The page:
Another interesting column from Jonah Goldberg:
For the record, I don’t mind purity tests when it comes to strategy or vision. What I have a problem with are purity tests for tactics. What I mean is: I want the GOP to be a truly conservative party and dedicate itself to conservative ends, variously defined. Politicians philosophically opposed to that ambition probably shouldn’t be Republicans. But when it comes to tactics, I’m willing to cut the GOP some slack if I have faith that it shares my longterm goals. If they can convince me they know where they want to go, and it’s where I want to go too, I’m pretty flexible on how to get there. So in all the talk about how we need “another Reagan” maybe we should keep in mind that another Reagan would be principled, but he would also be a real politician, with all of the foibles that implies.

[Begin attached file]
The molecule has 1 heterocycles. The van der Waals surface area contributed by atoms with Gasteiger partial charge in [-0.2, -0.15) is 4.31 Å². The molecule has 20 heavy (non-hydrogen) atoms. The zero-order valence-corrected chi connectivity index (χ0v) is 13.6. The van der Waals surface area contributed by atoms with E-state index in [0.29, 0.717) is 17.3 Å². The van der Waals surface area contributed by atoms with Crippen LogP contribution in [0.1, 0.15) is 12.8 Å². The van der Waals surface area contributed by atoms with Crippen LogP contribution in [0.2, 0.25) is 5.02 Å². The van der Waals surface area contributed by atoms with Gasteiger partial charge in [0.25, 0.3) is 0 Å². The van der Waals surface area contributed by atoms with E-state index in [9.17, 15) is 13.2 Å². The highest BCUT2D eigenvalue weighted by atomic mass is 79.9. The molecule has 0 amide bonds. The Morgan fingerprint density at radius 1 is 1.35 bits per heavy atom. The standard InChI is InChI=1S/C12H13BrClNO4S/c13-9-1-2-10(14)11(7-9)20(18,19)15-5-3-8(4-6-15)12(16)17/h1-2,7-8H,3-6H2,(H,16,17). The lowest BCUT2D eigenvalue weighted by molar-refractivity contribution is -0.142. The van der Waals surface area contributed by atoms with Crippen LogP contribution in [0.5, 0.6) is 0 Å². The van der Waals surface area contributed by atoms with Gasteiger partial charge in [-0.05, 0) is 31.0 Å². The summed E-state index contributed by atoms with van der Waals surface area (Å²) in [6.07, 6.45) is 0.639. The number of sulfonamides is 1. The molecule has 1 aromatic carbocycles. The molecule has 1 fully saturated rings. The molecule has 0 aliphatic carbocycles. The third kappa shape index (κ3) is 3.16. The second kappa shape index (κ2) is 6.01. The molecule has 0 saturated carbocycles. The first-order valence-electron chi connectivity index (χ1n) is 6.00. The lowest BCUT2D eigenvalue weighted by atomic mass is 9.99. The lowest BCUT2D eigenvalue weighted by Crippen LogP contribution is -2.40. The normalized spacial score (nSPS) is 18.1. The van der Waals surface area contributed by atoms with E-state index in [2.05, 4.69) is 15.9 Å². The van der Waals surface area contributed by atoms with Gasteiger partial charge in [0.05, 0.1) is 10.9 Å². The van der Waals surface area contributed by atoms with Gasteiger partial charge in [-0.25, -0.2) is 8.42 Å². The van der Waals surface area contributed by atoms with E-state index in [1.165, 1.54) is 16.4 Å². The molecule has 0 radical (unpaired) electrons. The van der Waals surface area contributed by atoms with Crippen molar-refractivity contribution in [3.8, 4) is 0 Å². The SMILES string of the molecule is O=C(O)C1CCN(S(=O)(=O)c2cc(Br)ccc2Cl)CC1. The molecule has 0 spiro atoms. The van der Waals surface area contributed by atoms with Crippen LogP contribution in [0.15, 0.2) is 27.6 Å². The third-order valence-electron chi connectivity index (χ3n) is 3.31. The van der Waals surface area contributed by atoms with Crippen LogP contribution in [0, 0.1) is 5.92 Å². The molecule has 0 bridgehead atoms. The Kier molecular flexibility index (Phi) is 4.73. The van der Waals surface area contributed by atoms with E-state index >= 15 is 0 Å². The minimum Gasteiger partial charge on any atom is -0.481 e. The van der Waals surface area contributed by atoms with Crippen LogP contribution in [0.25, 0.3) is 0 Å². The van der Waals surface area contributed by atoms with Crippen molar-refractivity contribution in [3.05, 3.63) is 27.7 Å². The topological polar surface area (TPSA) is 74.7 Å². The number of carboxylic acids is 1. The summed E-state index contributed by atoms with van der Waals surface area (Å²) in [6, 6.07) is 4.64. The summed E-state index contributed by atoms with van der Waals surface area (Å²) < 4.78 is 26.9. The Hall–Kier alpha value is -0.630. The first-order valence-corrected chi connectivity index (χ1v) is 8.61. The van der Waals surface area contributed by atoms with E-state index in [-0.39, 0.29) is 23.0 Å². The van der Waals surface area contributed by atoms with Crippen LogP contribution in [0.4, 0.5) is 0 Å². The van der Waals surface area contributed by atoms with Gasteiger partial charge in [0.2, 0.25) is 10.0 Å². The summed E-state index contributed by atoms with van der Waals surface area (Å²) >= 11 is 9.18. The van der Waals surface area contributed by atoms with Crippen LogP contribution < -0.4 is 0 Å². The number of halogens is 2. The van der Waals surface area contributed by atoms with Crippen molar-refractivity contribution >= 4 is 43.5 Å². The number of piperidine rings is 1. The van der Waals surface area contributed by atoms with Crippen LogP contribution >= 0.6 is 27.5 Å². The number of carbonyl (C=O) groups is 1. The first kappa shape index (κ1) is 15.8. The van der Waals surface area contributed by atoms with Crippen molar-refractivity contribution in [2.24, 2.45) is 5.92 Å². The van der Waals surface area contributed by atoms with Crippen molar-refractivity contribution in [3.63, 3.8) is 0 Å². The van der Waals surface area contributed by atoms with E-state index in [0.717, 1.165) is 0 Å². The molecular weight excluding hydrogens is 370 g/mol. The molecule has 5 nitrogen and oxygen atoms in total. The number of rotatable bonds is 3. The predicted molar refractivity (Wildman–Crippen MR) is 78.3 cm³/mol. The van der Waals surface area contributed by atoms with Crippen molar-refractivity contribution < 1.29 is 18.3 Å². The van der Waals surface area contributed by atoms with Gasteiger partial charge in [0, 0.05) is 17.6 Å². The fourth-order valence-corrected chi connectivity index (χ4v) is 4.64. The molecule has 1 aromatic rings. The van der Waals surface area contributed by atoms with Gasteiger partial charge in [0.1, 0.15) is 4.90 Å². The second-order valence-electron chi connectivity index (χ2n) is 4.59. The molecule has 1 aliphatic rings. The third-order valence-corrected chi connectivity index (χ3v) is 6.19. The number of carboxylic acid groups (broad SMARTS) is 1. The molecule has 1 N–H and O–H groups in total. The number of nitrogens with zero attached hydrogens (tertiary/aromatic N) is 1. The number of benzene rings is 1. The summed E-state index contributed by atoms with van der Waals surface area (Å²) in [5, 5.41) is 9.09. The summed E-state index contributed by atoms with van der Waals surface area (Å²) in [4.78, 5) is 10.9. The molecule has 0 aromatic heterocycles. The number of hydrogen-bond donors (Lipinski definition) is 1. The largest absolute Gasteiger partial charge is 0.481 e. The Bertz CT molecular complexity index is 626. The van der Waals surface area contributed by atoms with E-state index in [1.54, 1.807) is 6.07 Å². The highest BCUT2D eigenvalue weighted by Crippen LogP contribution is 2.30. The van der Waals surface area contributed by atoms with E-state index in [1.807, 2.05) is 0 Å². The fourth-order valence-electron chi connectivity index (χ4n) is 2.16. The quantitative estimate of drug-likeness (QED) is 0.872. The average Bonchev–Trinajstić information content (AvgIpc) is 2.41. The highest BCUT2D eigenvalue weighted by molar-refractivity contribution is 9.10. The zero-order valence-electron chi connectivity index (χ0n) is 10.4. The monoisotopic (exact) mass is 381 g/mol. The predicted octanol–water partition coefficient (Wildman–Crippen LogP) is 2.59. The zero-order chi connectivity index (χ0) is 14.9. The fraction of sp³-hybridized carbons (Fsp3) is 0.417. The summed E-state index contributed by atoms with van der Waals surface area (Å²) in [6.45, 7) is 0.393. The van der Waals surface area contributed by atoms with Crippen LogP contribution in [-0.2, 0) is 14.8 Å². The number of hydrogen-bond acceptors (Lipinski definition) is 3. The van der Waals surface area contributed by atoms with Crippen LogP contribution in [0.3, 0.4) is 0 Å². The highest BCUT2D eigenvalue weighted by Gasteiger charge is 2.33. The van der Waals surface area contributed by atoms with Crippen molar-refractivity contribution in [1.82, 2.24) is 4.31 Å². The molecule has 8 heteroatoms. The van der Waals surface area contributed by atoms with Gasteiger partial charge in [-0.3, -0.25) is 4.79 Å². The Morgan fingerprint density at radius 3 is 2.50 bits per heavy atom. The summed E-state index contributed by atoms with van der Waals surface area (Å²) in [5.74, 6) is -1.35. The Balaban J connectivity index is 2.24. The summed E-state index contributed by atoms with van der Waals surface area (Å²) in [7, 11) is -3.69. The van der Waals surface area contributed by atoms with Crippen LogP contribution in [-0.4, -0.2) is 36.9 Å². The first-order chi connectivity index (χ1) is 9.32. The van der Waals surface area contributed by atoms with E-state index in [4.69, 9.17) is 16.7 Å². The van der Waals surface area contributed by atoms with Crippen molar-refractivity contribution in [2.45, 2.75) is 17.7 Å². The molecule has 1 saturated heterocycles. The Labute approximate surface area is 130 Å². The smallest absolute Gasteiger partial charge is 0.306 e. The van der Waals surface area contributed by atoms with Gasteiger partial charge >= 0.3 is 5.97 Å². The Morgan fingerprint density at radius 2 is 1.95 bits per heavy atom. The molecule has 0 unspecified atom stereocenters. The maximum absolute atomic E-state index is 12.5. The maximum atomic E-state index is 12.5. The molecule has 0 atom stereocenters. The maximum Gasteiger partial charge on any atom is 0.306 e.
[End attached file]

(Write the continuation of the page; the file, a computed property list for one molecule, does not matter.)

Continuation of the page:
Conservative ends are good. The explicit goal of the conservative movement is to usher conservative policies into law. (Or, better yet, to get rid of progressive legislation.) What I think Goldberg and friends might be missing is that moderation can be as much a tactic as anything else.
Spin it as you will: we lost in November. And we lost big. To that end, the GOP should be working to limit its losses over the next two years and prepare to recover in the midterms. Instead, we're seeing the hucksters of the movement claim the answer is to get madder, get louder, and to really ramp up the fight. In what way do they think this moves us closer to the our desired ends? For what purpose is such rage other than to advance the bottom line of activists and demagogues? (NB: I'm not including Goldberg in that group).